Urban planners and conservationists in historic cities around the world grapple with the competing interests of conservation, urban design, and economic and social development. This book offers an interdisciplinary approach to the key relationships between heritage conservation, city space design, and tourism development in historic cities, linking theory and practice in a unique way. The book offers an investigation of three Middle Eastern historic cities, Aleppo, Acre and Salt, all of which face significant challenges of heritage conservation, adaptation to contemporary needs, and tourism development. It presents practical scenarios for the conservation and design of historic urban spaces and the development of sustainable tourism, from the perspective of planners, local communities and international tourists. The author offers a comparative approach which transcends political strife and provides valuable lessons for the other cities inscribed on UNESCO's World Heritage List, especially those in developing countries.
Table of Contents
Contents: Part I The Context: Historic urban landscapes: world heritage and the contradictions of tourism; Historic and morphological review. Part II Place-Making: Documentation and value assessments: the identification of local and global significance; Place-making strategies; Public participation in world heritage planning: from evolution to implementation. Part III Place Experience: Place experience; Conclusions. Bibliography; Index.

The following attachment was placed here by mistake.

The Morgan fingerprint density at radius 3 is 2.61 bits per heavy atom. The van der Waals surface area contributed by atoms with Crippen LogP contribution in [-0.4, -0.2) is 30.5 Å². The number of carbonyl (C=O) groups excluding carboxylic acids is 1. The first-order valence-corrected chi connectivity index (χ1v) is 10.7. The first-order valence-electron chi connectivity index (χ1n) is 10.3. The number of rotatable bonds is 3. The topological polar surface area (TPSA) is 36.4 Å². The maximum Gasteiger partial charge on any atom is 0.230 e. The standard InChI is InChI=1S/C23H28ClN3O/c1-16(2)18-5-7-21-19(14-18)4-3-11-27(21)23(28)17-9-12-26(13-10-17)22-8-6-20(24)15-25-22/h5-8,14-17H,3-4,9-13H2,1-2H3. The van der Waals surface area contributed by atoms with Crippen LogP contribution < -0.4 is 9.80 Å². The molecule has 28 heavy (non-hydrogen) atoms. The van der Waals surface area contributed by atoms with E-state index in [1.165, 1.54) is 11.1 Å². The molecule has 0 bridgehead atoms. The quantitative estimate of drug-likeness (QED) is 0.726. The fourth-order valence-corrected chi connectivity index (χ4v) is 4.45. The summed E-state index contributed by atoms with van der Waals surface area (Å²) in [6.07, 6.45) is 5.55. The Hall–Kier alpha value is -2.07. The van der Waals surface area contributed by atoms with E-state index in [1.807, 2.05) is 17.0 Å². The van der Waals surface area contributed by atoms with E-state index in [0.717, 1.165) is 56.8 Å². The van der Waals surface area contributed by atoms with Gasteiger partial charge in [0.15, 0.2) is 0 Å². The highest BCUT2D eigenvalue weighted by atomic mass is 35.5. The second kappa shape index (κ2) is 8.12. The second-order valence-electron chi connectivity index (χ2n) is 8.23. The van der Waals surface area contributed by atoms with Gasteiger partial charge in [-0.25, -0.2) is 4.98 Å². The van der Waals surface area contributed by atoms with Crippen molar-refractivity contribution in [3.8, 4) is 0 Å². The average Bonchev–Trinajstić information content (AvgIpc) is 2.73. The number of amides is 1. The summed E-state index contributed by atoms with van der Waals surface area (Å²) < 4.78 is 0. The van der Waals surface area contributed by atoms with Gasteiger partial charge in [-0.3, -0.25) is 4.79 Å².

Luna Khirfan is Associate Professor at the School of Planning, University of Waterloo, Canada.
’In this book, Luna Khirfan does an admirable job of connecting three distinct fields which have often been studied separately; World Heritage Studies, Tourism Studies, and Urban Design Research. By focusing on a few, but sometimes less explored, Middle Eastern cities like Acre and al-Salt, in addition to the well-researched Aleppo, she interrogates the complexities and conflicts involved in the interweaving of tourist development policies with the rehabilitation of historic sites through contemporary urban design practices.’ Nezar AlSayyad, University of California, Berkeley, USA